Small finance banks (SFBs) and payments banks have also been set up to improve outreach and to pursue FI, for the benefit of people at the bottom of the pyramid — migrant labour, village workforce, low-income households, small businesses and other unorganised sector entities.

The scope for setting up new SFBs has also increased with its licenses now available ‘on tap’, and cooperative banks and payments banks can also apply for conversion into SFBs with certain relaxations. Non-bank peer-to-peer lenders and the introduction of a new type of prepaid payment instruments will go a long way in deepening FI through further digital penetration.

Merchant discount rates — the charges that merchants have to pay to banks on transactions done on debit/credit cards — were waived in the Union Budget presentation for 2019-20. Companies with a turnover of ₹50 crore or more are mandated to provide free facility of payment through Rupay debit cards and UPI QR codes to customers from January 2020, and a tax of 2 per cent will be levied on entities drawing cash of over ₹1 crore in one year. In view of these recent efforts, digital payment volumes have seen considerable growth.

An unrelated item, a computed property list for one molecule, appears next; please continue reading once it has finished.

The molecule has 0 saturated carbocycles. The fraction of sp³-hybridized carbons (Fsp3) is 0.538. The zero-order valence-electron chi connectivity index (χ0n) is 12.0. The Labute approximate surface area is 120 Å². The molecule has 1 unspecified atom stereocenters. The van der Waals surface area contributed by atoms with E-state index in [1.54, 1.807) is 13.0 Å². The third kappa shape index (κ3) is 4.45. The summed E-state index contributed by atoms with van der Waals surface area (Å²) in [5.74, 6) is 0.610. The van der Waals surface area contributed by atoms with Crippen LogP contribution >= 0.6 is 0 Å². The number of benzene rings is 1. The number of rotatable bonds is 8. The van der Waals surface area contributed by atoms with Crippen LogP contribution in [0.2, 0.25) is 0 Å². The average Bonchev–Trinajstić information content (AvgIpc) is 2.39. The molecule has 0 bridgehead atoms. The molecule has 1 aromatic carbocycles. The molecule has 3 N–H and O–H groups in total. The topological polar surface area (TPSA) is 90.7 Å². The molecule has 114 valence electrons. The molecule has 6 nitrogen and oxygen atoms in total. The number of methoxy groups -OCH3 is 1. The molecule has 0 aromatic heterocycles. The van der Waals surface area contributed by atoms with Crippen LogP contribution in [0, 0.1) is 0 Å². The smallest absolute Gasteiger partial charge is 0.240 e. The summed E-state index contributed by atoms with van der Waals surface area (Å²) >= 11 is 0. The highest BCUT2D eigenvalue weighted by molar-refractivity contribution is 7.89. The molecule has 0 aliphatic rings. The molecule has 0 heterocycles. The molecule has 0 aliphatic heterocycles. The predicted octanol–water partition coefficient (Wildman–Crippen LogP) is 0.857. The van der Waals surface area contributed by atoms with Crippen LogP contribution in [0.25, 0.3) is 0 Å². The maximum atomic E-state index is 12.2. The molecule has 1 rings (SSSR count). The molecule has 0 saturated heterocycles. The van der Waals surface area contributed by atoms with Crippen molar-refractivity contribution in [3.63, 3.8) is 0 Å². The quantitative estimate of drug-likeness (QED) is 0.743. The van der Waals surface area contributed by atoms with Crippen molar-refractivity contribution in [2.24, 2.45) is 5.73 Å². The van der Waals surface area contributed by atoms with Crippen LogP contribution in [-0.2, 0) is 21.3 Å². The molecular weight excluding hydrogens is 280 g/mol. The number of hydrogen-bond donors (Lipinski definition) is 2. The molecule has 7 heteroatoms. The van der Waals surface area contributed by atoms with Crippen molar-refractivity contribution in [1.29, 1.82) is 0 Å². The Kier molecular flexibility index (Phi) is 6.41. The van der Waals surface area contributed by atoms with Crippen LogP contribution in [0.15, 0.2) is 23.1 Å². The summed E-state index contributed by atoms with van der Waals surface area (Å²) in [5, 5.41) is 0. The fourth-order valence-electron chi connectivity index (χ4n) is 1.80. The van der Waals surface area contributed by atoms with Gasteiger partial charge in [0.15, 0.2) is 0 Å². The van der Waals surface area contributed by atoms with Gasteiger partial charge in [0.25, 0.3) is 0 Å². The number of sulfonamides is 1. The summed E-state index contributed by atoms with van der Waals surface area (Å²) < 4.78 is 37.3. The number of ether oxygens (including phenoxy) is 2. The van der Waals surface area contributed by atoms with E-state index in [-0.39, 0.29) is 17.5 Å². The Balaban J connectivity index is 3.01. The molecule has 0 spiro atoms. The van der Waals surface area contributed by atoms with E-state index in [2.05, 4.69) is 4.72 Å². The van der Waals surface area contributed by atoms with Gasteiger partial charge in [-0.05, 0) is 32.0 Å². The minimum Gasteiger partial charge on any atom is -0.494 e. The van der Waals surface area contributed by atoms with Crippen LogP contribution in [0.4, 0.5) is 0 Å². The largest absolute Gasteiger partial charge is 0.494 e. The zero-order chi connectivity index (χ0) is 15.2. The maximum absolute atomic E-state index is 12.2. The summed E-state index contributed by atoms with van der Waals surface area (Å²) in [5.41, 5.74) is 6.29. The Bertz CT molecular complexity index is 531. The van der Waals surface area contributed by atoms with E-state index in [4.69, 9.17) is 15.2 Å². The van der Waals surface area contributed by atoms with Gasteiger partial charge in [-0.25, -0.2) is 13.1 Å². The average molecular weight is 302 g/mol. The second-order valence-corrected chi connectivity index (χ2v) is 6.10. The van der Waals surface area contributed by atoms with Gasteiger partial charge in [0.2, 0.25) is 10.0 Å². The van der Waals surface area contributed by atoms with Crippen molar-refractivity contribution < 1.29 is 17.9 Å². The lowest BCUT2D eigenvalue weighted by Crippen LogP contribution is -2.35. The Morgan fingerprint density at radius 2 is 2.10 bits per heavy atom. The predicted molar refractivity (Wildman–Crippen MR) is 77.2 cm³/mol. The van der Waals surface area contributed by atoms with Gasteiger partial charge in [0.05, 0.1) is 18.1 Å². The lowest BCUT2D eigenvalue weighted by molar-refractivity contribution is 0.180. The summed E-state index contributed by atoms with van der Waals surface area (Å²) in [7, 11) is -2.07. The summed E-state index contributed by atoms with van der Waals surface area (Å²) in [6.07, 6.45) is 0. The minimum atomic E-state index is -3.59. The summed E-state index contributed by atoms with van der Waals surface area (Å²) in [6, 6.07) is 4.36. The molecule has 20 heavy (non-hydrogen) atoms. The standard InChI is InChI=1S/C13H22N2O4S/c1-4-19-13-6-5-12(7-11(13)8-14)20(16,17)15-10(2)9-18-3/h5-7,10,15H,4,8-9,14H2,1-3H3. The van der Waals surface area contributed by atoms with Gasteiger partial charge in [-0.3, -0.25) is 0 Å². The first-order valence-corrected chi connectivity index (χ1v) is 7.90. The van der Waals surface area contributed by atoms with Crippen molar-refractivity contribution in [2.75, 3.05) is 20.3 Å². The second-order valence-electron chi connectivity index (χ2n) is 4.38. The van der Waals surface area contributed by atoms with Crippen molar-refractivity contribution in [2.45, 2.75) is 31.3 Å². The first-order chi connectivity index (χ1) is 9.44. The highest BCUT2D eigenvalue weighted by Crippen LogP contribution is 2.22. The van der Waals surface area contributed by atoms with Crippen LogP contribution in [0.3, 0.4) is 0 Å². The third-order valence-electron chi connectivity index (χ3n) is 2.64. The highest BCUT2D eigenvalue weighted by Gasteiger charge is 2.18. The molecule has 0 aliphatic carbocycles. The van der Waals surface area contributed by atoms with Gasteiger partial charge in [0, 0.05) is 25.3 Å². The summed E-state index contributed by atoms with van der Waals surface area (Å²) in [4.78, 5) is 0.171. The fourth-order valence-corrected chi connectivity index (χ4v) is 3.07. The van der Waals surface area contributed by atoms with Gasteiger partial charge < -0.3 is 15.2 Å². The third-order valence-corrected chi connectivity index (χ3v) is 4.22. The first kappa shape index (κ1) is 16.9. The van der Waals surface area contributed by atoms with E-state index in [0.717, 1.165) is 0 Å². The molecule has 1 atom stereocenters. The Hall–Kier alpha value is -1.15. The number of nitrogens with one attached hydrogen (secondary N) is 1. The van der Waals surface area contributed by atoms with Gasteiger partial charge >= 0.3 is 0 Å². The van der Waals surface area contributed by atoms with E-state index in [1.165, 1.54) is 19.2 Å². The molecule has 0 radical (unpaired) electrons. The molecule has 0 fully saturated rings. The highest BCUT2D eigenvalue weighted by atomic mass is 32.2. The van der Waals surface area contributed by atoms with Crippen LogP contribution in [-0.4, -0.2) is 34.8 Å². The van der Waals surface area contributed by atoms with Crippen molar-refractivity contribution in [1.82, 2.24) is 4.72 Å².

Global position

It is noteworthy that Global Microscope-2019, a report on the ‘enabling environment for financial inclusion and the expansion of digital financial services’ released by Economic Intelligence Unit, ranked India well ahead of its peers among the 55 countries studied. The report assessed regulatory and policy environment in its approach towards digital inclusion, though it did not measure FI outcomes. The progress in five domains considered by the report were related to government and policy support, stability and integrity products and outlets consumer protection and infrastructure.